SAVANNAH: A beautiful blend of domestic Siamese and wild Serval

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Patti Struck
Savannah is a cross breed of domestic Siamese cat and Serval, a medium-sized, large-eared wild African cat. The unusual cross became popular among breeders in the late 1990s and The International Cat Association (TICA) accepted the cat as a new registered breed in 2001 and as a ‘championship breed’ in 2012. Savannah is an extraordinary breed with exotic look of wild cat but personality and care of a domestic cat.
 
In April 1986, Judee Frank crossbred a male Serval, belonging to Suzi Woods, with a domestic Siamese cat to produce the first Savannah. After a decade, in 1996, Patrick Kelley and Joyce Sroufe wrote the original version of the Savannah breed standard and presented it to the board of TICA. In 2001, the board accepted the breed for registration.
 
Development of the breed
The development of the breed has not been without its growing pains. One of the complications of crossing two different species was that males for the first several generations bred away from the Serval were sterile, so it took many years before breeders were able to produce fertile males. Once this happened, the ability to create a cat who looked more and more like a Serval became exponentially easier.
 
Generation to generation
When the breed first started out it was very difficult to keep much of the Serval look because of all the outcrosses that were required until fertile males finally became available. Today, one can see fourth, fifth, sixth, and even more remote generations removed from the Serval who are able to rival the beauty and exotic looks of the early generation Savannahs.  First and second generation Savannahs are usually the largest, due to the stronger genetic influence of their Serval ancestor. As with other hybrid cats such as the Chausie and Bengal Cat, most first generation cats will possess many or all of the Serval’s exotic looking traits, while these traits often diminish in later generations.
 
Variation in sizes
Male breed tends to be larger than the female. Early-generation Savannahs can weigh 3–9 kg, with the most weight usually attributed to the first or second generation neutered males due to genetics. Later-generation Savannahs are usually around 3–7 kg. Because of the random factors in the breed’s genetics, size can vary significantly, even in one litter.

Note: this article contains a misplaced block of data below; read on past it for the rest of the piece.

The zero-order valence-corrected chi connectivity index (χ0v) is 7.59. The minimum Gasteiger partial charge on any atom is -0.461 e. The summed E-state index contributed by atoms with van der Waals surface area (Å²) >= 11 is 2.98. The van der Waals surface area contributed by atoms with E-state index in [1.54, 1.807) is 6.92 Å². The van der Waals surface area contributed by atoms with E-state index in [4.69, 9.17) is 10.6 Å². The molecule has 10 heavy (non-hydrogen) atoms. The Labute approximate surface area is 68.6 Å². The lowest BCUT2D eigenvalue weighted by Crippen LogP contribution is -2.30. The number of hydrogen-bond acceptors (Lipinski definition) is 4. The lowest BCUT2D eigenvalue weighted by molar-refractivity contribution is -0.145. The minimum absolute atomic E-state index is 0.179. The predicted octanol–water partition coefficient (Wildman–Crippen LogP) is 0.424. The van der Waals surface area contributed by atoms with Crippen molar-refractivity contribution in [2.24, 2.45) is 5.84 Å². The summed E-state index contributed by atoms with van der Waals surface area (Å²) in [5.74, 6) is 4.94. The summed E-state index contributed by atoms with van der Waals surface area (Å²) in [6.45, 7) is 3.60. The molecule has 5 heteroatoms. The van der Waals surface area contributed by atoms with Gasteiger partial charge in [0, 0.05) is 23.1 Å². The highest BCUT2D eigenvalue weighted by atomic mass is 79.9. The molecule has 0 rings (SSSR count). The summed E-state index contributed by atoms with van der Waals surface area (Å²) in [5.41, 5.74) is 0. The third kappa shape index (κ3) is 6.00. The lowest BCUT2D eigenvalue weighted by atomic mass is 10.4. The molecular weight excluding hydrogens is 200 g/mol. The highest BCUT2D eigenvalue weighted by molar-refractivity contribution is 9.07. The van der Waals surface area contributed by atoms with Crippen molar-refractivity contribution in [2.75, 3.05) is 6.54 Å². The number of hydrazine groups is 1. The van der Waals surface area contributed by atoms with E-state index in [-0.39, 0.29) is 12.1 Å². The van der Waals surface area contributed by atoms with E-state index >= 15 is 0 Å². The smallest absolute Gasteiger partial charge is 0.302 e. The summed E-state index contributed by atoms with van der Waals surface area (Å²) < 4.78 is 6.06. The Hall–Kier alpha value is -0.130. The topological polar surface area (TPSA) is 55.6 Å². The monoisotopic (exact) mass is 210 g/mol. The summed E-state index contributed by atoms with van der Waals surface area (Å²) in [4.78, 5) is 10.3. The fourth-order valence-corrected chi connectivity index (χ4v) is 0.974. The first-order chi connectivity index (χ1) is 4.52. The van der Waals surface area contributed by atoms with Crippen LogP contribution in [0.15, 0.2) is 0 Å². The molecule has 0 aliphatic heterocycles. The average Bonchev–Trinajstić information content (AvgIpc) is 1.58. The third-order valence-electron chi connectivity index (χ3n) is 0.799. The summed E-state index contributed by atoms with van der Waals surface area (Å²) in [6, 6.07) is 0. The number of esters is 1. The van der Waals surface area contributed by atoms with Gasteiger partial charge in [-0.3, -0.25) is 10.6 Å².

Coat pattern
The coat of a Savannah should have a spotted pattern, the only pattern accepted by the TICA breed standard. The pattern is the only accepted pattern because it is the only pattern found on the African Serval. Non-standard patterns and colours include: Rosetted, Marble, Snow Colour (Point), Blue Colour, Cinnamon Colour, Chocolate Colour, Lilac (Lavender) and other diluted colours derived from domestic sources of cat coat genetics.
 
Not hypoallergenic
Savannahs do not need a special diet. Any high-quality cat food is adequate. Savannahs are not hypoallergenic – while it is true that some people are less allergic to Savannahs than other cat breeds! Finally, not all Savannahs cost a fortune – one can find a beautiful later generation Savannah for the price of any other purebred domestic cat breed.
Debunking all myths
A myth about Savannah is her huge size. Although the Serval is larger than a domestic cat, heavier than any domestic cat, after the first couple of generations, Savannah becomes simply an average or large-sized domestic cat. Another myth is that Savannahs are dangerous cats who will attack small children and hunt animals – this is simply not true, the Savannah is a domestic animal who will run away rather than become aggressive in the face of danger. People who have experienced life with a Savannah never want to give up that special bond developed between Savannah and human.
(Patti Struck has been breeding Savannahs for years. She is a member of TICA Rules Committee, TICA Mentors Program and Savannah Committee)

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